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“The Family” and Christian Right Damage Control

Okay, just one more unavoidable reference to Mark Sanford unless he makes some real news by resigning as governor or getting impeached. In his poignant press conference on Wednesday, he made a cryptic reference to “working through” his infidelity issues on “C Street” in Washington.
This was quickly deciphered by Dan Gilgoff of US News and others as a reference to the Capitol Hill townhouse owned by a shadowy fundamentalist group variously called “The Family” and “The Fellowship,” which sponsors the National Prayer Breakfast and a variety of other religious events and services aimed at elite political and business leaders. Turns out that the other would-be-presidential-candidate-with-an-adultery-scandal, Sen. John Ensign, lives at “C Street” when he’s in DC, whose proprietors knew about and tried to help him manage his problem, as Manuel Roig-Franzia explains in today’s Washington Post:

The house pulsed with backstage intrigue, in the days and months before the Sanford and Ensign scandals — dubbed “two lightning strikes” by a high-ranking congressional source. First, at least one resident learned of both the Sanford and Ensign affairs and tried to talk each politician into ending his philandering, a source close to the congressman said. Then the house drama escalated. It was then that Doug Hampton, the husband of Ensign’s mistress, endured an emotional meeting with Sen. Tom Coburn, who lives there, according to the source. The topic was forgiveness.
“He was trying to be a peacemaker,” the source said of Coburn, a Republican from Oklahoma.

“Peacemaker” is one term for it; “damage controller” is another.
These incidents cast some unwelcome light on “The Family,” a secretive group (sort of an evangelical version of the conservative Catholic elite group Opus Dei, though much less focused on conversions) whose vast array of activities were exposed last year in a sensational book by Jeff Sharlet. By sheer coincidence, I’ve just started reading Sharlet’s book, and it’s pretty disturbing to me on both religious and political grounds.
That intrepid chronicler of the Christian Right, Sarah Posner of The American Prospect, summarized Sharlet’s take on “The Family” last year in an article that also offered an interview with the author:

The Family exposes the inner workings of an elite and secretive association of politicos (The Family boasts a bipartisan but mostly Republican roster of members, including Sens. Sam Brownback, a Kansas Republican, and Mark Pryer, an Arkansas Democrat) and business executives (such as the CEOs of Continental Oil and the defense contractor Raytheon) who have exploited their uber-masculine, uber-capitalist version of Christianity to serve political and profit-making goals, from union-busting here at home to imperialist adventures abroad.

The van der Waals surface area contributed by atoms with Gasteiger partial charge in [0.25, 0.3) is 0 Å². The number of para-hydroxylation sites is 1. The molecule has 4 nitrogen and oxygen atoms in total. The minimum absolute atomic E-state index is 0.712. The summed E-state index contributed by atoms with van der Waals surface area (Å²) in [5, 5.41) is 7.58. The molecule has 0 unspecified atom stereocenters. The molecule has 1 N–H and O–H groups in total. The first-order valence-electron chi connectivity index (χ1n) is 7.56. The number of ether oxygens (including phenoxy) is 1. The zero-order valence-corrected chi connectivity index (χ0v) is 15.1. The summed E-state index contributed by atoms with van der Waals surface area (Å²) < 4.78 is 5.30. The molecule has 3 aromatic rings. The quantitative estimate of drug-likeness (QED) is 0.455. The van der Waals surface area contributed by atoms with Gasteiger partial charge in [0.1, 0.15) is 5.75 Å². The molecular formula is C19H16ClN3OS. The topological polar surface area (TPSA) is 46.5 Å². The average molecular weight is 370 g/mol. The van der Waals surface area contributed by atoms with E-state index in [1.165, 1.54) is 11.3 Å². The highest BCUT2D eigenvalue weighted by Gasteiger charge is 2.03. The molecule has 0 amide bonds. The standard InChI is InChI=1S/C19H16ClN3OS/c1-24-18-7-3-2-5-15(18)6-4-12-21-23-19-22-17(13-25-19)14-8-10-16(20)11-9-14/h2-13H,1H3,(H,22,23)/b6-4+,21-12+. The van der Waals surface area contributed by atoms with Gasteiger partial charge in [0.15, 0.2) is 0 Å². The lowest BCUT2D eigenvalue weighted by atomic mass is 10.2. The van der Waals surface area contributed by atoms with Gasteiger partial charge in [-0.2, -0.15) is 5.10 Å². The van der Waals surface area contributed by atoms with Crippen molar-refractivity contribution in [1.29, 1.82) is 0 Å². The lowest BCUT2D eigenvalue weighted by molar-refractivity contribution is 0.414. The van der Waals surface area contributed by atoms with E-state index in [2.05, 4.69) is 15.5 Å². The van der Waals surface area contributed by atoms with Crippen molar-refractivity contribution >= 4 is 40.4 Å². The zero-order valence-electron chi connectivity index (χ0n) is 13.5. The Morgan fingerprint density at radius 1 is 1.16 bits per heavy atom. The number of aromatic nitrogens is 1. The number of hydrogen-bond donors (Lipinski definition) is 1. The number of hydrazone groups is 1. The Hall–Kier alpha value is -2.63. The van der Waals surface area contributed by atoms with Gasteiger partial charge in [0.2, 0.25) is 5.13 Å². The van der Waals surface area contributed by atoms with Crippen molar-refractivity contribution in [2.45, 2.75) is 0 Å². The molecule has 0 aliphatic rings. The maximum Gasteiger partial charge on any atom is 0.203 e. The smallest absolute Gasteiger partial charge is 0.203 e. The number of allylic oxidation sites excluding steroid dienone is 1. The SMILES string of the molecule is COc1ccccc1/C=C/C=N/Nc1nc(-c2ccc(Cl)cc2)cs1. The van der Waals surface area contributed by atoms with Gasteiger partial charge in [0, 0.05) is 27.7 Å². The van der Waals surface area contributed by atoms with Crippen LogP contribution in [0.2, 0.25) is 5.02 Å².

But I’m not sure even Sharlet knew that The Family’s services included counseling and public-relations-damage-control for governors and senators caught up in adulterous affairs. I guess when you are trying to impose what you think to be the Will of God from the top down, you spare no expense or trouble in managing your investments.

2 comments on ““The Family” and Christian Right Damage Control

  1. myerslaw on

    As one who has been appalled at the insinuation of religious institutions directly into our government, this news is not all that surprising. One of my greatest disappointments with the Obama administration is that all of the “faith based” programs remain — without him questioning their essential inconsistency with the Constitution. It is one thing, I suppose, for candidates to grovel for votes among the faithful, but quite another for them to return the favor with cold, hard cash, for which the churches and foundations line up around the block. I had hoped that a professor of Constitutional Law would have stopped the unholy marriage between various churches and the State. It appears he has no intention of doing so. It does not trouble me that various elected officials seek sanctuary or do penance publicly or privately for their human inadequacy. But I do fear that the groups described will be happy to exert some subtle blackmail for their own interests.

    Reply
  2. myerslaw on

    As one who has been appalled at the insinuation of religious institutions directly into our government, this news is not all that surprising. One of my greatest disappointments with the Obama administration is that all of the “faith based” programs remain — without him questioning their essential inconsistency with the Constitution. It is one thing, I suppose, for candidates to grovel for votes among the faithful, but quite another for them to return the favor with cold, hard cash, for which the churches and foundations line up around the block. I had hoped that a professor of Constitutional Law would have stopped the unholy marriage between various churches and the State. It appears he has no intention of doing so. It does not trouble me that various elected officials seek sanctuary or do penance publicly or privately for their human inadequacy. But I do fear that the groups described will be happy to exert some subtle blackmail for their own interests.

    Reply

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